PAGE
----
BD+C: You’re a second-generation contractor, aren’t you?
Sundra L. Ryce: My dad is 66, and he’s owned W.C. Roberson Plumbing and Construction Corp. here in Buffalo for over 30 years. I started working for him as a teenager, learning basic business practices, especially about integrity. He taught me that if you say you’re going to do something, do it. He also had a very diverse company, and that has translated into our business. He’s my number one mentor.
BD+C: Right from the start, in 1996, you made a conscious decision to go into the commercial sector. Why?
SLR: I had a vision of growth, and I wanted to position the company to become a medium-size or larger firm. That’s the path we’ve taken. To date, our largest project, which is in excess of $16 million, is with the New York State Power Authority. So we are fulfilling our vision.
BD+C: How’s business?
SLR: We employ about 30 people, with revenues expected to exceed more than $25 million this year. About 10-15% of our work is CM, 20% is design-build, but our mainstay is general construction. We’ve been doing work for the Federal government for the last 12 years. We have worked with the Army Corps of Engineers, building their Military Entrance Processing Station at the Niagara Falls Air Reserve Station, and, more recently, a renovation project for the Navy, in Erie, Pa. As far as design-build work goes, we see the Federal government moving more into that arena as well. They want you to bring the team to them and deliver the whole project—one-stop shopping.
BD+C: Your firm qualifies doubly as an MWBE, a business owned by a minority member or woman. Which is better for business, the M or the W?
SLR: The M helps me more, because in a lot of the projects, with the hiring goals that are set, there’s a greater capacity for minorities; for example, it may be 25% minority-owned, vs. 7% for woman-owned. Do I use it? Yes, especially for bidding on the larger projects. Fortunately, we have earned an excellent reputation for providing exceptional general construction services over the years. That is what we lead with when presenting ourselves, while highlighting that we are an MWBE after that.
BD+C: Your company is part of a consortium that’s doing $1 billion of work for the Buffalo Public Schools. What have you learned from that experience?
SLR: When you’re working with government entities, it’s really important to have a highly trained team with the skill sets to deal with the bureaucracy on all levels. Most agencies are meticulous about their paperwork, and that has been a stumbling block for many small or medium-size firms. At SLR Contracting, we quickly learned how to satisfy those requirements by providing all the appropriate documents necessary to complete those kinds of projects.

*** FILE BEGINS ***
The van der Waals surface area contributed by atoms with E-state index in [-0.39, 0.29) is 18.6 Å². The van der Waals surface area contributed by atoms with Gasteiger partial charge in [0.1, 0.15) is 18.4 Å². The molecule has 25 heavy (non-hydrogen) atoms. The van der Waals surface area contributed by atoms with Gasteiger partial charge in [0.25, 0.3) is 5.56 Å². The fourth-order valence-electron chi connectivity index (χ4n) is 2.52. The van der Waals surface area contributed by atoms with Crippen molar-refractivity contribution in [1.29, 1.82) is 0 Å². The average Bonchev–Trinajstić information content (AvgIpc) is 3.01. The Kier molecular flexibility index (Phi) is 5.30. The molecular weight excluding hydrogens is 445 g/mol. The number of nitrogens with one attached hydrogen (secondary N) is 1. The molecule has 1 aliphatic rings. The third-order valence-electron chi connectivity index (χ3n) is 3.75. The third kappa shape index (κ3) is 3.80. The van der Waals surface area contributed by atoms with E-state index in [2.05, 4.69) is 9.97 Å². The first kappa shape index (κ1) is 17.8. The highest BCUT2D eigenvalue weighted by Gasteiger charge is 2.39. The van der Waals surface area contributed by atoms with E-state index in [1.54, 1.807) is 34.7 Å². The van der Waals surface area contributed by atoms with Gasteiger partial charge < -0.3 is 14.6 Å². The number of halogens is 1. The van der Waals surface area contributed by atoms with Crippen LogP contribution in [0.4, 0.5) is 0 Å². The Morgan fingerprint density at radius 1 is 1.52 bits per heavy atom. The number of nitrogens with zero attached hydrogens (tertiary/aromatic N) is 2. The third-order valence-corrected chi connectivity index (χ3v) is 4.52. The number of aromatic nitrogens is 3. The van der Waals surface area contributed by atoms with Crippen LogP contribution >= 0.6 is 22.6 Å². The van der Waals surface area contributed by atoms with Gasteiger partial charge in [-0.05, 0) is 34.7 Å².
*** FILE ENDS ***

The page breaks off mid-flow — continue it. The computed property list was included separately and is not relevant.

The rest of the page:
BD+C: During a recent radio interview you said you thought you were seeing light at the end of the economic tunnel. Enlighten us!
SLR: One of the things that has given us hope as a company is that in western New York, we are seeing projects come back to life. In Buffalo, the city is redeveloping the Erie Canal and the harbor, a $75 million project. And when you talk to the bankers, and looking at business trends, there is a small amount of growth. It’s a light, not a total recovery.
BD+C: You participated in a public forum in which you asked a question of President Obama. What did you ask him?
SLR: My question was about how to successfully run a small business. I specifically asked about the education programs offered to small business owners and how they should effectively negotiate contracts. I wanted to know what his administration is doing to implement new educational practices which support small business enterprises.
BD+C: And what did he say?
SLR: He answered for eight minutes. [Laughs.] He said they are looking at going into colleges and high schools to implement programs for entrepreneurial degrees, so that when people get to the point where they’re able to start a business, they have the tools.
BD+C: Are you feeling pressure from larger firms coming into your turf?
SLR: It’s kind of flipped around for us. Because of our growth, we’re moving into other markets, and it’s been a surprise to some businesses in those areas. For example, with the Erie Canal Harbor Development project, a larger firm [Hunt Construction] actually asked us to partner with them, and it’s been a great relationship for both of us.
BD+C: What’s your toughest challenge?
SLR: Balancing the opportunities that come to us. Once you get a name as a good contractor, you have to be really selective, to be fiscally responsible, to deliver those projects, get rave reviews and repeat customers. You’d love to take all the jobs, but you can’t. We want to grow smart instead of just growing fast.